Literacy skills in primary school-aged children with pragmatic language impairment: A comparison with children with specific language impairment
Children with pragmatic language impairment (CwPLI) are characterized by difficulties with the interpersonal use of language in social contexts and they possess a range of language difficulties that affect their educational attainment. Since literacy skills are central to this attainment, one way of identifying appropriate support needs for CwPLI would be to profile their reading and writing skills as a group.
To investigate the word reading, non-word reading, reading comprehension, and written expression skills of CwPLI and a comparison group of children with specific language impairment (CwSLI). CwSLI were recruited in order to examine any overlaps in literacy impairments for the two groups.
Primary school-aged CwPLI (n= 59) and CwSLI (n= 12) were recruited from speech and language therapists. Children completed standardized assessments of literacy skills. The level of impairment for each component literacy skill was examined for CwPLI and CwSLI.
For the CwPLI, group mean scores on each of the literacy skills were at the lower end of the normal range compared with population norms. The range of individual scores was large, with some children scoring near floor level and others scoring up to 2 SDs (standard deviations) above the mean, illustrating the heterogeneity of literacy skills within the group. For the CwSLI, group mean scores on each of the literacy skills were between 1 SD and 2 SDs below the population mean. CwSLI were significantly more impaired on all of the literacy measures compared with CwPLI. This difference remained even when receptive language ability and non-verbal intelligence were controlled for.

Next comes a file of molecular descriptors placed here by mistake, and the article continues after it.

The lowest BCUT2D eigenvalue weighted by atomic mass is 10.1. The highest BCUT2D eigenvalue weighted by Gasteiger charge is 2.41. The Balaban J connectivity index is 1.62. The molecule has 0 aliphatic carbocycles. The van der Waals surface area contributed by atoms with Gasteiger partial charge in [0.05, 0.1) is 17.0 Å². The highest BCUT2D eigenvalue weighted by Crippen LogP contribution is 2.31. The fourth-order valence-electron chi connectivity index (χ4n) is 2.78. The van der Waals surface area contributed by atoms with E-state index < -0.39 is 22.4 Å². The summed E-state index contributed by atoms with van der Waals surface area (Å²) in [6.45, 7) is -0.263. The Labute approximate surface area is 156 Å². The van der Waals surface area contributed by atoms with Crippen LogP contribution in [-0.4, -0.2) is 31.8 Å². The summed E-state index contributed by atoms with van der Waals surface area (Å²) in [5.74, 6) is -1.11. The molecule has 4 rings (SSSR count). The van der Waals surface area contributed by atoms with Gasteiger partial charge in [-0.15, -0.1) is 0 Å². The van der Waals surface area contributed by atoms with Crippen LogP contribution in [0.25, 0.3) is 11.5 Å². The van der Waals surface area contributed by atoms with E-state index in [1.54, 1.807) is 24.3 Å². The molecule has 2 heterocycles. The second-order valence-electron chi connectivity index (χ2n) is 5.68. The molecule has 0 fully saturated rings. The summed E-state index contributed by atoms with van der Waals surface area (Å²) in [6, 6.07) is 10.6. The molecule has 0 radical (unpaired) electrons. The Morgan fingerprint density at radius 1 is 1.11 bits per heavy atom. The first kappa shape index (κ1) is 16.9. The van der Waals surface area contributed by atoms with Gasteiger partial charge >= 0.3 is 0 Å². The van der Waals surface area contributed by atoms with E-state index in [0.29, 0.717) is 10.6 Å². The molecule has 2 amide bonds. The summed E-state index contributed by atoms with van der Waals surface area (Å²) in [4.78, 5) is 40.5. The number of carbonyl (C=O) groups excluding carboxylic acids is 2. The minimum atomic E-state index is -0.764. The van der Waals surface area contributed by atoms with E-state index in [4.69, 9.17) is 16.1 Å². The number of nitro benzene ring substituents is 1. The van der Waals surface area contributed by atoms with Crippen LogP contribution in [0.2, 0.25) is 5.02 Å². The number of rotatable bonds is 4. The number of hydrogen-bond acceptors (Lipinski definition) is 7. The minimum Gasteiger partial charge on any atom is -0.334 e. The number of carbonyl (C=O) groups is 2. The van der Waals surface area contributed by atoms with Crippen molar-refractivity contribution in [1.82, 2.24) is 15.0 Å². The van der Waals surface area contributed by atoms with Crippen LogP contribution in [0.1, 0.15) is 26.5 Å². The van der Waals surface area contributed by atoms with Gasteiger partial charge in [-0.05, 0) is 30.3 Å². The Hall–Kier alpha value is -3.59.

The results demonstrate that there is a high level of literacy impairment within CwPLI and CwSLI, providing evidence that individualized literacy skill intervention is important for the long-term academic outcome of these children.
Available from: Dragana Stanojevic
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ABSTRACT: Chronic heart failure (CHF) is highly prevalent and constitutes an important public health problem around the world. In spite of a large number of pharmacological agents that successfully decrease mortality in CHF, the effects on exercise tolerance and quality of life are modest. Renal dysfunction is extremely common in patients with CHF and it is strongly related not only to increased mortality and morbidity but to a significant decrease in exercise tolerance, as well. The aim of our study was to investigate the prevalence and influence of the renal dysfunction on functional capacity in the elderly CHF patients.
We included 127 patients aged over 65 years in a stable phase of CHF. The diagnosis of heart failure was based on the latest diagnostic principles of the European Society of Cardiology. The estimated glomerular filtration rate (eGRF) was determined by the abbreviated modification of diet in renal disease (MDRD2) formula, and patients were categorized using the kidney disease outcomes quality initiative (K/DOQI) classification system. Functional capacity was determined by the 6 minute walking test (6MWT).
Among 127 patients, 90 were men. The average age was 72.5 +/- 4.99 years and left ventricular ejection fraction (LVEF) was 40.22 +/- 9.89%. The average duration of CHF was 3.79 +/- 4.84 years. Ninty three (73.2%) patients were in New York Heart Association (NYHA) class II and 34 (26.8%) in NYHA class III. Normal renal function (eGFR > or = 90 mL/min) had 8.9% of participants, 57.8% had eGFR between 60-89 mL/min (stage 2 or mild reduction in GFR according to K/DOQI classification), 32.2% had eGFR between 30-59 mL/min (stage 3 or moderate reduction in GFR) and 1.1% had eGFR between 15-29 mL/min (stage 4 or severe reduction in GFR). We found statistically significant correlation between eGFR and 6 minute walking distance (6MWD) (r = 0.390, p < 0.001), LVEF (r = 0.268, p < 0.05), NYHA class (p = -0.269, p < 0.05) and age (r = 0.214, p < 0.05). In multiple regression analysis only patients' age was a predictor of decreased 6MWD < 300 m (OR = 0.8736, CI = 0.7804 - 0.9781, p < 0.05).